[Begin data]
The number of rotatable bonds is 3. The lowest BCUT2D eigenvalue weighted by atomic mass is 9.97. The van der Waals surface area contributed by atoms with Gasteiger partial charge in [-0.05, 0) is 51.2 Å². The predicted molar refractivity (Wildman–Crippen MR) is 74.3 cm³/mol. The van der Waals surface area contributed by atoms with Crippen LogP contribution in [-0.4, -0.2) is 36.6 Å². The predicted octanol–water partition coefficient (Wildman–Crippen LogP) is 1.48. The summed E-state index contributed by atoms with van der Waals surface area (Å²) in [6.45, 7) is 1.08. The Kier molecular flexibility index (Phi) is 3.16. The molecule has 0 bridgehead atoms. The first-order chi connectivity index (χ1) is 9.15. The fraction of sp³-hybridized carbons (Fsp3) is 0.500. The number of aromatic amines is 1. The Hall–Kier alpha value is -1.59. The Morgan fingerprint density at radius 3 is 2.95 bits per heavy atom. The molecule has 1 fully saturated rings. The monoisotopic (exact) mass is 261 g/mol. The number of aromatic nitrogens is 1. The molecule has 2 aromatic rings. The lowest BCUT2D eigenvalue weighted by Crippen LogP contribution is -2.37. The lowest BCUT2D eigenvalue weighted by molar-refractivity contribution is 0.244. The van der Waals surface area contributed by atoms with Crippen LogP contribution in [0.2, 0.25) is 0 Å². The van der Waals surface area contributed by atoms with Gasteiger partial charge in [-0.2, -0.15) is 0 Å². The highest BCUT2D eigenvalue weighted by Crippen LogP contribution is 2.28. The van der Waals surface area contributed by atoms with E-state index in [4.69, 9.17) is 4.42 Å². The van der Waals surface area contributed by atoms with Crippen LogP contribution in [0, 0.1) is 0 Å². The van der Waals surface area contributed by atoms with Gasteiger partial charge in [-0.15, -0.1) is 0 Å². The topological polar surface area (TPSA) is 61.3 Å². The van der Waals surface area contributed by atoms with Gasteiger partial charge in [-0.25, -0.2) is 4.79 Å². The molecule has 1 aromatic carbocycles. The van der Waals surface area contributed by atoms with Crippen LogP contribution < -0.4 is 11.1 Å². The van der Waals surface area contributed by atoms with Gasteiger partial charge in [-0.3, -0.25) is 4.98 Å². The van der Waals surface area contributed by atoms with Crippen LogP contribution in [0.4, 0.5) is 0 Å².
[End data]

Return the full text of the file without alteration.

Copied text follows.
The number of rotatable bonds is 3. The lowest BCUT2D eigenvalue weighted by atomic mass is 9.97. The van der Waals surface area contributed by atoms with Gasteiger partial charge in [-0.05, 0) is 51.2 Å². The predicted molar refractivity (Wildman–Crippen MR) is 74.3 cm³/mol. The van der Waals surface area contributed by atoms with Crippen LogP contribution in [-0.4, -0.2) is 36.6 Å². The predicted octanol–water partition coefficient (Wildman–Crippen LogP) is 1.48. The summed E-state index contributed by atoms with van der Waals surface area (Å²) in [6.45, 7) is 1.08. The Kier molecular flexibility index (Phi) is 3.16. The molecule has 0 bridgehead atoms. The first-order chi connectivity index (χ1) is 9.15. The fraction of sp³-hybridized carbons (Fsp3) is 0.500. The number of aromatic amines is 1. The Hall–Kier alpha value is -1.59. The Morgan fingerprint density at radius 3 is 2.95 bits per heavy atom. The molecule has 1 fully saturated rings. The monoisotopic (exact) mass is 261 g/mol. The number of aromatic nitrogens is 1. The molecule has 2 aromatic rings. The lowest BCUT2D eigenvalue weighted by Crippen LogP contribution is -2.37. The lowest BCUT2D eigenvalue weighted by molar-refractivity contribution is 0.244. The van der Waals surface area contributed by atoms with Crippen LogP contribution in [0.2, 0.25) is 0 Å². The van der Waals surface area contributed by atoms with Gasteiger partial charge in [-0.2, -0.15) is 0 Å². The highest BCUT2D eigenvalue weighted by Crippen LogP contribution is 2.28. The van der Waals surface area contributed by atoms with E-state index in [4.69, 9.17) is 4.42 Å². The van der Waals surface area contributed by atoms with Crippen LogP contribution in [0, 0.1) is 0 Å². The van der Waals surface area contributed by atoms with Gasteiger partial charge in [-0.15, -0.1) is 0 Å². The topological polar surface area (TPSA) is 61.3 Å². The van der Waals surface area contributed by atoms with Gasteiger partial charge in [-0.25, -0.2) is 4.79 Å². The molecule has 1 aromatic carbocycles. The van der Waals surface area contributed by atoms with Crippen LogP contribution < -0.4 is 11.1 Å². The van der Waals surface area contributed by atoms with Gasteiger partial charge in [-0.3, -0.25) is 4.98 Å². The van der Waals surface area contributed by atoms with Crippen LogP contribution in [0.4, 0.5) is 0 Å².